Nobody wants to make films on below average, middle class guys; either the heroes are geniuses or physically strong enough to beat up 100 people! My hero is a normal guy who cannot score more than 50 percent or 60 percent in school and college. If you go to any classroom, you will see that only 10 percent to 15 percent study really well, while 65 percent to 70 percent fall short of something, and at least 15 percent to 20 percent fail.
Nobody is interested in making a film on them, and these students always suffer from inferiority complex. Just think, is there a life for them? They don't finish the course in the stipulated time. If at all, they get a degree, they don't get a job. Finally, if they get a job, it will be just average, just like what they are. Does anyone love them? If you go to a college and observe, you will see that only successful guys, either academically or financially have girl friends.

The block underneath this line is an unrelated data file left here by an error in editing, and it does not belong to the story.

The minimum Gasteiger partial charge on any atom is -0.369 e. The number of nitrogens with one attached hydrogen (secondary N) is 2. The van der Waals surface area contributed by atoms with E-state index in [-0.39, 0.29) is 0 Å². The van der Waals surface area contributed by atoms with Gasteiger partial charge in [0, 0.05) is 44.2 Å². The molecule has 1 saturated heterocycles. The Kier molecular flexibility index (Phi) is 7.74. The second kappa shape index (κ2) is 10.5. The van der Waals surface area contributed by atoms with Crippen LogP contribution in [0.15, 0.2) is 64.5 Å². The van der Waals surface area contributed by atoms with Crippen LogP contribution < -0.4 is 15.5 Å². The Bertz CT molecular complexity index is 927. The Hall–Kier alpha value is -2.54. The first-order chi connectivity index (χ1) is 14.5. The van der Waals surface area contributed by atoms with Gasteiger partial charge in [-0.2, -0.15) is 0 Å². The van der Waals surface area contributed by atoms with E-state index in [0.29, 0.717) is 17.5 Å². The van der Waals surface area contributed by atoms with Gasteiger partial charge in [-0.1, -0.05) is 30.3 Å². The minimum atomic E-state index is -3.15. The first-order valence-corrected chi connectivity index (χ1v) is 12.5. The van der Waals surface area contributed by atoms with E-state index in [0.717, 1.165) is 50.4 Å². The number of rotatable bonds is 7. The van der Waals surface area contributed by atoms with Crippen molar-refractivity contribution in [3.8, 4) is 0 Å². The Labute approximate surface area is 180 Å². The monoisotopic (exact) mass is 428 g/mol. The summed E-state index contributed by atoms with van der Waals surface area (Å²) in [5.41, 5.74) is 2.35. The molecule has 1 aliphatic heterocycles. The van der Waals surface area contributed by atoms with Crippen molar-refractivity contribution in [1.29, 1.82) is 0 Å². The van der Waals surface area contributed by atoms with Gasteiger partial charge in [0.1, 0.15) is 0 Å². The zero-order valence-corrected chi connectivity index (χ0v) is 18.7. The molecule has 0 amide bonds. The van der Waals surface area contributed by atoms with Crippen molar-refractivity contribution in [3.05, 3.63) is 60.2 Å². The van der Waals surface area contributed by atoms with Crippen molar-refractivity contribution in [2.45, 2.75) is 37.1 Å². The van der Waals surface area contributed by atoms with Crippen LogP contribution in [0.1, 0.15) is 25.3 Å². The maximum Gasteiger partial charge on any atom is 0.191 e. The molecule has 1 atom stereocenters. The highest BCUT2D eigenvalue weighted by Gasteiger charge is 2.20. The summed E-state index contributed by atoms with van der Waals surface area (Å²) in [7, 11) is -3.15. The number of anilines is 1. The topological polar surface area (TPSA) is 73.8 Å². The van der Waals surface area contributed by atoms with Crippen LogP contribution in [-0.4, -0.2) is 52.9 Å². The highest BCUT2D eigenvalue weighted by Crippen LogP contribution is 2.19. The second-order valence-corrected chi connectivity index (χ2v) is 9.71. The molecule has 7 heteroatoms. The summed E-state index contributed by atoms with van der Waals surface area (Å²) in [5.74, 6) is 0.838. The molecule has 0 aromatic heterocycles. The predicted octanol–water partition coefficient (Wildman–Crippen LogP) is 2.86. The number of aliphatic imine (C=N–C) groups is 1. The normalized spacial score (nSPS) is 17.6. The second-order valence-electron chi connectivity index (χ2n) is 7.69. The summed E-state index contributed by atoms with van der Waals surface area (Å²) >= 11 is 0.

7-G Rainbow Colony is the story of an average guy. I felt his story also needs to be told.
You mean people like him are everywhere...
Yes. You walk on the street for a mile, you may bump into at least 50 or 60 of them. I would say 70 percent to 80 percent of the guys you meet in Chennai are like my hero. I want to make them understand that they are also interesting though they consider themselves a failure. I want to tell them that even if they are not interested in studies, they should be interested in something else, and they are capable of discovering that.
We middle class people are made to believe that we have to get up early in the morning, go to school and college, study well, get a good degree and then work. Until you turn 22 or 23, nobody gives you a chance to decide what you want from life. Unless your talent comes out early in life, it will never happen. This is the character in my new film.
From where did you pick this guy?
He's me, and nobody else. It is my story. I went to an engineering college and was okay in my studies. From the very first day, I knew engineering was not what I wanted to do. I passed out with just 70 percent. I can never become one of the best mechanical engineers in the country.